White-winged flufftail

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White-winged flufftail
White-winged Flufftail, Middelpunt.jpg
In Mpumalanga, South Africa
Scientific classification e
Kingdom: Animalia
Phylum: Chordata
Class: Aves
Order: Gruiformes
Family: Sarothruridae
Genus: Sarothrura
Species: S. ayresi
Binomial name
Sarothrura ayresi
(Gurney, 1877)
  • Coturnicops ayresi
  • Ortygops macmillani (Bannerman 1911)

The white-winged flufftail (Sarothrura ayresi) is a very rare African bird in the Sarothruridae family. Its scientific name honours South African ornithologist Thomas Ayres, who discovered it at Potchefstroom.[n 1]


It resembles its relatives in the flufftail genus, but both sexes have dull plumage and dark crowns. In flight both sexes also show distinctive white secondary feathers, a feature shared only with the related genus Coturnicops.

Distribution and habitat[edit]

The species has a seemingly disjunct range, being found north of the equator in Ethiopia, and south of it in Zambia, Zimbabwe and South Africa. The only breeding records are from highland marshes of central Ethiopia. It is a very local, and apparently only summer, visitor to highland marshes south of the equator. It is unknown whether the northern and southern populations are distinct, but their physical features appear identical. The birds are not resident in any of the few known sites, sometimes departing after as little as six weeks when conditions turn unfavourable.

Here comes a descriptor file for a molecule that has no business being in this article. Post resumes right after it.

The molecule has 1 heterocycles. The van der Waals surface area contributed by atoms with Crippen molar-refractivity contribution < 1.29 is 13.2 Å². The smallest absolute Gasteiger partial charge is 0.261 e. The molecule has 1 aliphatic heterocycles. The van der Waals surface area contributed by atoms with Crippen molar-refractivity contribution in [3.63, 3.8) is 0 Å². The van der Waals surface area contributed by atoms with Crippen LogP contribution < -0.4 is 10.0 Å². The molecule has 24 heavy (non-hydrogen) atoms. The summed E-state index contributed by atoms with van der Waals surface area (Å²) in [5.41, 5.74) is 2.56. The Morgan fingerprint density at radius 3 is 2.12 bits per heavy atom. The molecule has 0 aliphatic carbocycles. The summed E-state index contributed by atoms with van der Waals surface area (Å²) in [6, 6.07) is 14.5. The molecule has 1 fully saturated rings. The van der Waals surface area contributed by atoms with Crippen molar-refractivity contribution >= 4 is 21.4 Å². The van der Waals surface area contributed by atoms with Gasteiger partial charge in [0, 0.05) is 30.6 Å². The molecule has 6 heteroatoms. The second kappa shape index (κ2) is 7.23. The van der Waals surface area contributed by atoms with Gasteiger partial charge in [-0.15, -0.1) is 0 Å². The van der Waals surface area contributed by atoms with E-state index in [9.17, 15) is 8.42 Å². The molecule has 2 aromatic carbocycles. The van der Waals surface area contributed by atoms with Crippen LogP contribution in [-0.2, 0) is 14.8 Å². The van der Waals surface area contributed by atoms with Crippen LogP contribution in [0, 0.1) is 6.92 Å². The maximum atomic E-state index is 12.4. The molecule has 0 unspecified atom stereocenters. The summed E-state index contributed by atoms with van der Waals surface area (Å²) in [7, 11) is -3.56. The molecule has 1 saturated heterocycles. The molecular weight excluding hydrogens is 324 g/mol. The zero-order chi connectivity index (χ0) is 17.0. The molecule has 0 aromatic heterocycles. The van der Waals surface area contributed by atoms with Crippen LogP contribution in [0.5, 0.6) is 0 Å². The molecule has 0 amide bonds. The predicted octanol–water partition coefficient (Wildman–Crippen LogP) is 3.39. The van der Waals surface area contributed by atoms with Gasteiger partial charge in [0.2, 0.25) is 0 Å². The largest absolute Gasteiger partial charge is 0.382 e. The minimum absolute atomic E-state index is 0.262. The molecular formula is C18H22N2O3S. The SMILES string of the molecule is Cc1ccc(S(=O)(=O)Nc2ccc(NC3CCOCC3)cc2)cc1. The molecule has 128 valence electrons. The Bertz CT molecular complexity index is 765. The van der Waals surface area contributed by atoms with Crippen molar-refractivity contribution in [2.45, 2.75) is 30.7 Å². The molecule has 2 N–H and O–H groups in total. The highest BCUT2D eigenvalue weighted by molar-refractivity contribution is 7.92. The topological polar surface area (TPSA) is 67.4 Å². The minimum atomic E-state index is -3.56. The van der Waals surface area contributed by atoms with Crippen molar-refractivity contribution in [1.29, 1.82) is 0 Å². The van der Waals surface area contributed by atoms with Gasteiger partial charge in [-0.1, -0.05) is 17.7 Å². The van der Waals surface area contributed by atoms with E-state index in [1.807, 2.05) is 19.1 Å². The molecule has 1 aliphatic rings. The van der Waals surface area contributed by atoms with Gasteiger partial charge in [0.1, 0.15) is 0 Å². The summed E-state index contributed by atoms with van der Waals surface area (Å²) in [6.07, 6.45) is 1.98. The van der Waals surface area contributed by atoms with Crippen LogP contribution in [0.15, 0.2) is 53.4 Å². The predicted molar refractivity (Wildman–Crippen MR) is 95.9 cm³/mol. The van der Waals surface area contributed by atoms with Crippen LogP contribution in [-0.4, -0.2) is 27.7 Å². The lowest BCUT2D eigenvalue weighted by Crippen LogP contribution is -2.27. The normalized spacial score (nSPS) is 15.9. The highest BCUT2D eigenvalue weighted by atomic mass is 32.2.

The three Ethiopian sites are the Suluta Valley wetlands, the Berga wetlands and the Wersebi wetlands near Addis Ababa. The species was first found to breed at the Berga wetlands in 1997. Breeding has since been confirmed from the Wersebi wetlands and the Bilacha river wetland, close to Berga, which may be the main site. In South Africa they are regular at the Dullstroom and Wakkerstroom marshes, where public access is strictly regulated.

Non-breeding birds call only at dawn and dusk, sometimes in duet. Their natural habitat is seasonal marshland of subtropical or tropical high-altitude grassland. The species is severely threatened by habitat loss, causes of which include grass trampling by cattle, grass cutting and drainage of swamps for pasture. Regulated land management could improve the situation markedly.


Male and female
Berga wetland in Ethiopia, a breeding site
Cattle and habitation beside the wetland


  1. ^ The once extensive Potchefstroom marshes have since been reduced to small remnants. See: Sam de Beer (2001), Nick Jonas (2004) Potchefstroom and environs


External links[edit]